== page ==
The second aspect of the crisis relates to EU and Eurozone policies. The crux of the matter is that the German export juggernaut has a huge trade surplus with the rest of the world and with other Eurozone states. The result is a flow of capital from other Eurozone countries to Germany. Obviously policies are needed to promote the reverse flow of capital in order to promote economic development in depressed areas. Prior to the financial crisis the mechanism for such recycling of capital was that German banks bought government bonds issued by peripheral countries. That practice was not sustainable, as we have learned (the hard way). In fact the previous mechanism proved detrimental to peripheral economic development. As the Greek government was able to access almost limitless and cheap capital, they chose to expand public sector salaries by taking on additional debt. The result was no increase in productivity or competitive advantage. The question before us now is what to do next. The preferred solution of the Eurogroup has been to insist that states facing a debt crisis implement an austerity program in order to reduce expenses. But such measures do nothing to resolve the problem of capital flows. In fact, since the onset of the debt crisis there has been a flight to quality, so that ever more capital is concentrated in the developed North. What is needed of course is a program to encourage private sector investment of capital in the South. There are of course EU programs that intermediate such flows, but these are woefully inadequate. Unfortunately, the debate over the Greek program failed to address this need. The debate focused instead on procedure as opposed to substance. Now the counter argument of course is that with or without policies aiming to recycle capital little of the proceeds would end up in Greece due to political and economic instability as well as to issues of productivity and tax burdens here, which we analyzed above. So, again a first priority for the new government must be to reengineer the rules of the economic playing field.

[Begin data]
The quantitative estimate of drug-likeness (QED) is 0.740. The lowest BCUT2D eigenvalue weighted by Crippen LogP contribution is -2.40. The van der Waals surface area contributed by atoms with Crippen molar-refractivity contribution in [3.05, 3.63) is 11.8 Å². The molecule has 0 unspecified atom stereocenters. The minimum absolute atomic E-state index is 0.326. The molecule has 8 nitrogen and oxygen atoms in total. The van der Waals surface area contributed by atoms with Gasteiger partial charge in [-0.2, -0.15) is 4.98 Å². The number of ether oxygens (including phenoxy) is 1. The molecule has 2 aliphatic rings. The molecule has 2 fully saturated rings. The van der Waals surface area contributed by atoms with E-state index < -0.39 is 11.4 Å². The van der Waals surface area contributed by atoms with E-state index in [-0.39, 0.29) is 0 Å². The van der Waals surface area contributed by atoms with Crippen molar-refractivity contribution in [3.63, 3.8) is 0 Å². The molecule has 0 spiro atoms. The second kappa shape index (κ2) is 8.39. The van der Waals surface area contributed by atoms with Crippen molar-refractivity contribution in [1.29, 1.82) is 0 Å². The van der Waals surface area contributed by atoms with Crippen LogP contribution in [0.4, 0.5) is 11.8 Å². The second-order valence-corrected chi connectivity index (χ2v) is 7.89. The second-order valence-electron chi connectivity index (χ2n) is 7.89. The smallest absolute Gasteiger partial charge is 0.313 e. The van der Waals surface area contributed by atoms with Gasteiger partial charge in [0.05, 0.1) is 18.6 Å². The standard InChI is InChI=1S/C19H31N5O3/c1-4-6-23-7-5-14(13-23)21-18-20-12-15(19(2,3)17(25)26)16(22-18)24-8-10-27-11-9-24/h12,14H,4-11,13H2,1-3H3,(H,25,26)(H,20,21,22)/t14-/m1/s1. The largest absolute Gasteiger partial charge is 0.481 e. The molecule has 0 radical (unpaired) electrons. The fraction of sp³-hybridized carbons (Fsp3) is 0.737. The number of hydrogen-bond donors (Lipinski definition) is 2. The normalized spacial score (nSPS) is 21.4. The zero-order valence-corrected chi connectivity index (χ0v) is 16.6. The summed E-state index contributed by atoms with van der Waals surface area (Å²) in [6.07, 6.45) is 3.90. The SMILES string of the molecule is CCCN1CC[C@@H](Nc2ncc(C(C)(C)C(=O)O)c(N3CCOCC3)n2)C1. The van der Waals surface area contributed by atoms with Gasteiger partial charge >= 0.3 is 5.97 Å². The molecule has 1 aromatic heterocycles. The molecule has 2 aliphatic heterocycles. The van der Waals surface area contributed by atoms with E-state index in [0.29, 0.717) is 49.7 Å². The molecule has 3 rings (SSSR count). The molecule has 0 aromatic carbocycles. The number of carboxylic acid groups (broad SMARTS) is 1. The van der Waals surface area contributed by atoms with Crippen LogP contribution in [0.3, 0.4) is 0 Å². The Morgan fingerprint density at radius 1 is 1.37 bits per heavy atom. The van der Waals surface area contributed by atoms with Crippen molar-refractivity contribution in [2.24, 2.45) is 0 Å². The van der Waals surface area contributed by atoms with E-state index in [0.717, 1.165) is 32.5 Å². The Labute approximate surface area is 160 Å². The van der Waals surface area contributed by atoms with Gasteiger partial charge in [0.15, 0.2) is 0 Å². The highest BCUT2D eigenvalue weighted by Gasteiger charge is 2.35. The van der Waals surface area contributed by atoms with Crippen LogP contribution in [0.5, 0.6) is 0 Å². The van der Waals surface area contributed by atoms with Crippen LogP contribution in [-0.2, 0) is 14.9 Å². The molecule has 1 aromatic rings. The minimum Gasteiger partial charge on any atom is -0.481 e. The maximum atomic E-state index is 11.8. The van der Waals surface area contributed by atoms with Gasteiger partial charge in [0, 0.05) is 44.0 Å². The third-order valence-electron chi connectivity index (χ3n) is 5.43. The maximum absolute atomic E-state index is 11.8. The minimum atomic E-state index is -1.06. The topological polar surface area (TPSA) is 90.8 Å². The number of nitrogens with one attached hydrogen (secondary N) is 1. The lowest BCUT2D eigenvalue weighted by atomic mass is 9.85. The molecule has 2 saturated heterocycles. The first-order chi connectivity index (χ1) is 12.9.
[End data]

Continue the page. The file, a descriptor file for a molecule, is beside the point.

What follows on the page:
A related question in examining EU policies is whether the Union will be capable of introducing new policies aimed at pan European growth and capital recycling. We may well have seen a peak in such policies supporting cohesion and economic convergence. The trend today within the EU is more toward nationalism than toward deeper union. A telling example is that the EU provided funds for the recapitalization of Greek banks (which were bankrupt as a result of the haircut on GGBs held by the private sector).. However, rather than take on the management of those banks themselves, as one might expect a new shareholder to do, they passed the funds through a national holding company, thus adding additional debt on to Greece's already unserviceable debt level. A further aspect of the question over EU policies is the continuing dearth of common Eurozone institutions. Pension systems across the EU continue to be national affairs. Greece is in an especially poor position, but other Eurozone economies also have hidden actuarial deficits. One of the first measures introduced during Greece's austerity program was a cut in pensions. Yes, in the short term that measure provided some liquidity relief to the pension fund, but it also was a deflationary measure. All of Europe needs well funded pension schemes, but most don't have them. It would seem to be an urgent need for all of Europe to run actuarial studies to determine the facts and subsequently to devise pan European policies to deal with the impending crisis before it happens. Here again there seems to be little desire to deal with the problem or even to analyze and publish findings. Without such Eurozone institutions, however, future crisis will prove impossible to confront.